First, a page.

Skip to content

Mech Cadets #2 (of 6)

Comicscore Index
Universal acclaim

Based on 4 critic ratings.

The cadets don’t know what’s in store for them when they discover a Sharg prison!

But solemnity strikes as the battles rage and our heroes and even their Robos have tragedy in store.

And as all feels hopeless, Hero Force Two comes under attack, and an unexpected ally will make the ultimate sacrifice for the greater good…

Publication Date
Kindle Edition
Print Lenght
30 pages
Amazon ASIN

4 Critic Ratings & Reviews from:
  • 100


    Mech Cadets #2 is fantastic, and if you haven’t picked it up yet, you really should. This series is a standout of the Mecha genre, and this issue is quite possibly the best so far between Mech Cadet Yu and Mech Cadets. This is an easy “buy this if you only buy one comic this week” for me, and I think anyone else that reads it would agree.
  • 95

    The Comicbook Dispatch

    Packed with revelations about the alien race that built the giant robots, the surprising powers of Olivia Park’s Earth-built robot, and reflections on world history, Mech Cadets #2 mixes the search for the truth with fear of the unknown to deliver an action-packed robots-versus-aliens space opera.
  • 90

    Nerd Initiative

    Issue 2 is a very strong issue in this run. The art and writing talent are on full display which encaptures our imagination instantly. It’s a fun story for both kids and adults alike and if you are a science fiction fan at all then there is no reason this is not on your comic pull list each week.
  • 80

    Fans of old school Green Lantern comics will likely appreciate Mech Cadets #2, in which the main cast becomes a small group who find themselves pitted against the world—including their own chain of command—in order to do the right thing and leave no man (or adorable alien) behind. As always, Tak Miyazawa's visual storytelling and expressive body language is key to selling the issue, which is pretty action heavy (especially in the first half), which means lots of eyeless aliens and expressionless robots. Greg Pak's ear for dialogue is key to keeping the story moving by differentiating the voices of the large cast – something especially important in an installment like this one, where there's a lot of exposition to dump, and you have to keep that compelling. It also ends on a cliffhanger that relies on the emotional investment of the reader, so all that character work from the first two issues is key in sending the audience into issue #3 with a sense of the stakes.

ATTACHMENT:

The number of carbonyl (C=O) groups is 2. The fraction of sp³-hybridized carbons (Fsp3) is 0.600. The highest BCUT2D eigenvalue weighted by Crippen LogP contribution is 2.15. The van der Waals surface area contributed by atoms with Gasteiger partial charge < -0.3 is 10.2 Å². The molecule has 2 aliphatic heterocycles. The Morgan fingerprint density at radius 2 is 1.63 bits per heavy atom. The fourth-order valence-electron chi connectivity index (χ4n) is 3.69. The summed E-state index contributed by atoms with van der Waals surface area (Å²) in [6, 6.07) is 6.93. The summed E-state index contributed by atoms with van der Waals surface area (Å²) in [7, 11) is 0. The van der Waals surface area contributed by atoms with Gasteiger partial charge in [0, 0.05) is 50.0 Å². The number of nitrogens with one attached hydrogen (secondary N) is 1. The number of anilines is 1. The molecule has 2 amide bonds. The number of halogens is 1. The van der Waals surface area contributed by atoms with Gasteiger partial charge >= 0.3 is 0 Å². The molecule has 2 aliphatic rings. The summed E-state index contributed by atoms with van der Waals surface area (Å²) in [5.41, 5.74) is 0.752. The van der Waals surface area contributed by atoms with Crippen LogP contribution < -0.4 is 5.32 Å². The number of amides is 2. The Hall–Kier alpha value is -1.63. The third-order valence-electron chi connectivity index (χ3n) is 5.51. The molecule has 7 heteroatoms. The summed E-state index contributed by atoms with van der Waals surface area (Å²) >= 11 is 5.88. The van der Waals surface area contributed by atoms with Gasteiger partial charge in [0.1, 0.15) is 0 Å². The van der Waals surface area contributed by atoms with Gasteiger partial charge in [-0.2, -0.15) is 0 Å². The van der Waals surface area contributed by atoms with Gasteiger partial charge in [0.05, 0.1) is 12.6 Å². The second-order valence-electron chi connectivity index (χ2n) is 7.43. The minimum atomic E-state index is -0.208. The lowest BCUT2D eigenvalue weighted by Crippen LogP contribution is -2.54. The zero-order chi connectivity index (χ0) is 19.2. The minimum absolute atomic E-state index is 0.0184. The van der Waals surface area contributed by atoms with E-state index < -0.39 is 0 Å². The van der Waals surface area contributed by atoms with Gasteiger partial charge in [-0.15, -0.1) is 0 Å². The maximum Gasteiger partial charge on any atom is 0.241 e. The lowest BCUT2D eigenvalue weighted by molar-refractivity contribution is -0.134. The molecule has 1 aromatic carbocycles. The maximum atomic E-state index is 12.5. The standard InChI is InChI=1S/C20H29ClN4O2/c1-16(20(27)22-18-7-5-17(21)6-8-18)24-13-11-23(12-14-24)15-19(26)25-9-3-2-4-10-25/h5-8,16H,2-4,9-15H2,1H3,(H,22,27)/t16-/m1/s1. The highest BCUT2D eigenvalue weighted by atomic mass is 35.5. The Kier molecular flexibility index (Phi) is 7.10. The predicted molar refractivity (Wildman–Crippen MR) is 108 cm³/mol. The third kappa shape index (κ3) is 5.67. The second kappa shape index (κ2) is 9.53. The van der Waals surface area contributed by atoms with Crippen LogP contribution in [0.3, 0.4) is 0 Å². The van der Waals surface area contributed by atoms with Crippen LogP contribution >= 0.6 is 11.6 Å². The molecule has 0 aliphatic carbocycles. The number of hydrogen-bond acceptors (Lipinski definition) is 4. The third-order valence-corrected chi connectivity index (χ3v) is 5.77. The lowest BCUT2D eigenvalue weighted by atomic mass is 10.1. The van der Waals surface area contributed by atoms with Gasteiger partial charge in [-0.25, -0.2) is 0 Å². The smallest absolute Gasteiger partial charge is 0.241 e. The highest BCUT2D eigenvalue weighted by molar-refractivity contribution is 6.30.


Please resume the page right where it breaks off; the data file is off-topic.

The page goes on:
More From Mech Cadets (2023)

About the Author: Greg Pak

Greg Pak is an American comic book writer and film director. Pak is best known for his work on books published by Marvel Comics, including X-Men (most notably X-Treme X-Men), several titles featuring the Hulk (including Planet Hulk, which was one of the storylines eventually adapted into the film Thor: Ragnarok), and Hercules. In 2019, Pak began writing Star Wars comics for Marvel.

Early life

Pak was born in Dallas, Texas to a Korean-American father and a Caucasian mother. He graduated from Hillcrest High School. He studied political science at Yale University, where he wrote for the campus humor magazine, The Yale Record, and was a member of the Purple Crayon improvisational group. In 1991 he went to study history at Oxford as a Rhodes Scholar with the intent of becoming a politician. He then entered New York University’s graduate film program.


Pak’s New York University (NYU) student film, Fighting Grandpa, which centered on his Korean grandparents, won the Gold Medal at the 25th Student Academy Awards. His short film “Asian Pride Porn”, starring playwright David Henry Hwang and director Michael Kang, was licensed to Atom Films. Pak wrote and directed the feature film Robot Stories. He collected his screenplays in the book Robot Stories & More Screenplays, whose foreword was written by David Henry Hwang.

Pak worked as the cinematographer on the 1998 documentary short The Personals: Improvisations on Romance in the Golden Years, which was directed by his wife, Keiko Ibi. In March 1999, the film received an Academy Award for Documentary Short Subject at the 71st Academy Awards.

Pak began writing for Marvel Comics in September 2004 and signed an exclusive deal with them in July 2005. He has worked on such titles as Warlock, Phoenix: Endsong, Phoenix: Warsong, Iron Man, The Incredible Hulk, and Dynamite Entertainment’s spin-off series based on the Sci-Fi Channel’s Battlestar Galactica.

His 2000s projects include Incredible Hercules, World War Hulk: Warbound and Skaar: Son of Hulk, all spinning-off from World War Hulk, as well as Magneto: Testament and War Machine. Pak is one of the featured contributors to Secret Identities: The Asian American Superhero Anthology.

In June 2013, Pak began writing Batman/Superman for DC Comics. In November 2013, he began writing Action Comics with issue number 25.

Personal life

Pak is married to Japanese filmmaker Keiko Ibi.

[Latest Update: June 8, 2022]